The Ultimate Buyer’s Guide to Magento: Magento vs ShopifyYoma5th August 2015
Unfamiliar with the particulars of Magento and Shopify e-commerce platforms?
Then this, the second installment in our Ultimate Buyer’s Guide to Magento series explores some of the key differences between the two to help you make an informed decision about which one is right for you and your business:
Software coding is one of the most fundamental differences between Magento and Shopify.
Shopify is proprietary, meaning that users pay for a licence to use its software which is comprehensive, but depending on your requirements can be restrictive.
Magento is open-source. Every aspect of its software is unrestricted from modification, making it possible to refine every component of your e-commerce website for optimal functionality, engagement and search engine recognition.
The bigger your e-commerce business or more bespoke you want your online store to be, the more important open-source becomes. Freedom from software licencing restrictions enables users to overcome complex compatibility issues, particularly when trying to integrate existing ePOS, CRM, ERP and order management systems into your new online store.
Shopify provides users with a range of over 100 categorised themes and templates that with some HTML and CSS programming skills can be customised to suit the needs of an entry-level e-commerce site. For more intricate designs, you may need to hire a programmer familiar with Liquid, Shopify’s unique proprietary coding language.
Magento allows users to create an unlimited number of custom-built designs. These require a greater level of technical expertise than Shopify to create, but give you greater flexibility and freedom to build unique, credible, engaging websites and shopping experiences that capture the ethos of your brand and your business.
One of the greatest advantages this gives Magento is that as far as e-commerce solutions go, it’s future proof.
As your business grows, Magento can be customised to incorporate large volumes of new products that are branded, promoted and optimised for the language, currency and customer preferences of any international markets you expand into. Furthermore, you can manage multiple online stores through one account and one admin panel which streamlines and simplifies your business management tasks.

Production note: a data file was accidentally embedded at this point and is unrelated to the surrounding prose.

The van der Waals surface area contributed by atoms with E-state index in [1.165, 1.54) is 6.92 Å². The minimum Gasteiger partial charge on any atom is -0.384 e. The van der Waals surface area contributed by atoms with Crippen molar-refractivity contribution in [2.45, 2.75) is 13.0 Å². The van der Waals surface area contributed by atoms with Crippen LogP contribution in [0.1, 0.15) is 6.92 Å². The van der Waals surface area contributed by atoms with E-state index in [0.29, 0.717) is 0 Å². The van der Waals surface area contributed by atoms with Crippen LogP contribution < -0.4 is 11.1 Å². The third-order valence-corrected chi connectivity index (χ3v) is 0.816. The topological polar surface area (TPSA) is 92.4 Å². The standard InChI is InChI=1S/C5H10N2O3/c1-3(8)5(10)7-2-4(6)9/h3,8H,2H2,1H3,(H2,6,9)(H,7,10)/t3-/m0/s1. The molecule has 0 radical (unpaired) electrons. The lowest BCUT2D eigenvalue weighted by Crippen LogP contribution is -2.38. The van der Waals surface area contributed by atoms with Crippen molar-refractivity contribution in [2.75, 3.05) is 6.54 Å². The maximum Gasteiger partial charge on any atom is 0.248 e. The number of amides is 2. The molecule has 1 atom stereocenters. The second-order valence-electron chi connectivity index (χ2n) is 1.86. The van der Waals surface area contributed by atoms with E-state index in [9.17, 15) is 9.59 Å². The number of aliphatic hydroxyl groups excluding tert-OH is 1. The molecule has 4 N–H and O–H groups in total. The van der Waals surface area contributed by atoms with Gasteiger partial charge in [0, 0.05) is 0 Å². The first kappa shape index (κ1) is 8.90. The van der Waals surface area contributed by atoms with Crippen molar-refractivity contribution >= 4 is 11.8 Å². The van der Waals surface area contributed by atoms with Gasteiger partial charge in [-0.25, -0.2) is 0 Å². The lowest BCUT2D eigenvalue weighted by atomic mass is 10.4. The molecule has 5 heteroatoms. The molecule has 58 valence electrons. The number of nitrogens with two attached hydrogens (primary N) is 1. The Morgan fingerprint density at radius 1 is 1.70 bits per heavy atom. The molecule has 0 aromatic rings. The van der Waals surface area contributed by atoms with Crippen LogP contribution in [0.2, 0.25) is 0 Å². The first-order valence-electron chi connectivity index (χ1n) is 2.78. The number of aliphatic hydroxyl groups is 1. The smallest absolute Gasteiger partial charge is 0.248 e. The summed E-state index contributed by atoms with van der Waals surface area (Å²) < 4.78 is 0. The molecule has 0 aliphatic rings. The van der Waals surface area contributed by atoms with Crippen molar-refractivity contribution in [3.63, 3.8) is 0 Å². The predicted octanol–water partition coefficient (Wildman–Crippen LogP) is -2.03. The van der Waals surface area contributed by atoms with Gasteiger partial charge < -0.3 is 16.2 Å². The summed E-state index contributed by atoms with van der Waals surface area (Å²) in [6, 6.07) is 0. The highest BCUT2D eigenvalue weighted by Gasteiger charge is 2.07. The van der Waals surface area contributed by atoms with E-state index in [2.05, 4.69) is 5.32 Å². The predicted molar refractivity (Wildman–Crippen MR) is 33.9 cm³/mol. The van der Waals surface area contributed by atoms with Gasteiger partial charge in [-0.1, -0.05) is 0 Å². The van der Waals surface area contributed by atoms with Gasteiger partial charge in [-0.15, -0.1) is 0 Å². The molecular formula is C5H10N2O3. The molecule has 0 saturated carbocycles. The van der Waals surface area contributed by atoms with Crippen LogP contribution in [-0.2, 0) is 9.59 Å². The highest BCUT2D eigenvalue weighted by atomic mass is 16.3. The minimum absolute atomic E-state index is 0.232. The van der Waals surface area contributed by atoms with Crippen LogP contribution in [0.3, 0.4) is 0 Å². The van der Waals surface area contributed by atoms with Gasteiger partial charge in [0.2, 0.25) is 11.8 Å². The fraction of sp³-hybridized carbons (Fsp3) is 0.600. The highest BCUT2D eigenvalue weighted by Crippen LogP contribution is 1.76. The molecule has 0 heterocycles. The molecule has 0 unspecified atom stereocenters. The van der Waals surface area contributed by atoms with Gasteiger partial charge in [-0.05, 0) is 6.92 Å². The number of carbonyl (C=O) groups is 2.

Apps and Plug-ins:
With Shopify, you can enhance your online store with a range of free and/or paid apps and plug-ins that can be integrated to help you automate and manage everything from your finances to inventory control. However, this can be restrictive as it relies on Shopify developed or approved app availability.
Magento relies on its global community of developers and programmers to constantly innovate and improve it. This means that as online services, consumer expectations and your business evolve, new apps and plug-ins that anticipate or respond to needs are quickly developed and readily available.
Shopify offer a hosted service, using reliable and secure software and hardware to get your store online and working efficiently. As a buyer, this simplifies some of the set-up processes and makes it possible to get online quickly.
Magento gives you the freedom to host your own online store. Doing this requires more technical skill and know-how but with unrestricted access to the most suitable hardware and software to power your business, you retain full control over it.
E-commerce lets you open for business 24/7, but when you’re getting to grips with a new platform it’s likely that you’ll need advice or support 24/7 too.
Shopify offer round the clock support services by phone, email or messenger and have a growing community of online user forums.
In addition to the multi-lingual phone and online support Magento also offer day or night, a well-established community of skilled developers, programmers and users who take a proactive, supportive approach to resolving queries or problems encountered by other Magento users is also available.
The cost of using Magento or Shopify varies depending your specific business needs but there are some key differences. Let’s assume you want a basic package:
Shopify charge a monthly service fee, plus transaction fees calculated as 2% of your total sales. The transaction fees will be waived if you commit to using the Shopify Payments service which supports online credit card payments and charges a flat credit card fee of 2.5% + 30p per transaction.
Magento do not charge any monthly service or transaction fees but like Shopify, you may need to pay fees to a payment merchant like Sage Pay or Paypal for the use of their services.
Got more questions? Then get in touch! Call, write or Tweet us today, or simply stay tuned for the next instalment in the Yoma guide to all things Magento, right here.
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